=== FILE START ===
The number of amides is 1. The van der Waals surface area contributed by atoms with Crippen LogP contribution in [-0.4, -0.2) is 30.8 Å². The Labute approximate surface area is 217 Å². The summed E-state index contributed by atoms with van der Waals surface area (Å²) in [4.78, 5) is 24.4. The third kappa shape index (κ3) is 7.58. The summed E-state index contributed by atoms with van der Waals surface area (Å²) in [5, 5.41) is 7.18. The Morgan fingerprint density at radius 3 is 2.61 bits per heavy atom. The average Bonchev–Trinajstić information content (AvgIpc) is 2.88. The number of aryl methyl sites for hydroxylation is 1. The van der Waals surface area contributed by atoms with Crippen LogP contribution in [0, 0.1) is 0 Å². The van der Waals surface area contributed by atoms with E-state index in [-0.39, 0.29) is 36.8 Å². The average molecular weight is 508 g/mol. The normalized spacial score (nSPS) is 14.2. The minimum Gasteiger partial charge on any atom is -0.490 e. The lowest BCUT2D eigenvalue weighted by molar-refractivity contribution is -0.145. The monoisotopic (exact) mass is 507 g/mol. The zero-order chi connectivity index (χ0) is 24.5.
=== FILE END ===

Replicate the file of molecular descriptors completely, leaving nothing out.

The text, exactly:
The number of amides is 1. The van der Waals surface area contributed by atoms with Crippen LogP contribution in [-0.4, -0.2) is 30.8 Å². The Labute approximate surface area is 217 Å². The summed E-state index contributed by atoms with van der Waals surface area (Å²) in [4.78, 5) is 24.4. The third kappa shape index (κ3) is 7.58. The summed E-state index contributed by atoms with van der Waals surface area (Å²) in [5, 5.41) is 7.18. The Morgan fingerprint density at radius 3 is 2.61 bits per heavy atom. The average Bonchev–Trinajstić information content (AvgIpc) is 2.88. The number of aryl methyl sites for hydroxylation is 1. The van der Waals surface area contributed by atoms with Crippen LogP contribution in [0, 0.1) is 0 Å². The van der Waals surface area contributed by atoms with E-state index in [-0.39, 0.29) is 36.8 Å². The average molecular weight is 508 g/mol. The normalized spacial score (nSPS) is 14.2. The minimum Gasteiger partial charge on any atom is -0.490 e. The lowest BCUT2D eigenvalue weighted by molar-refractivity contribution is -0.145. The monoisotopic (exact) mass is 507 g/mol. The zero-order chi connectivity index (χ0) is 24.5.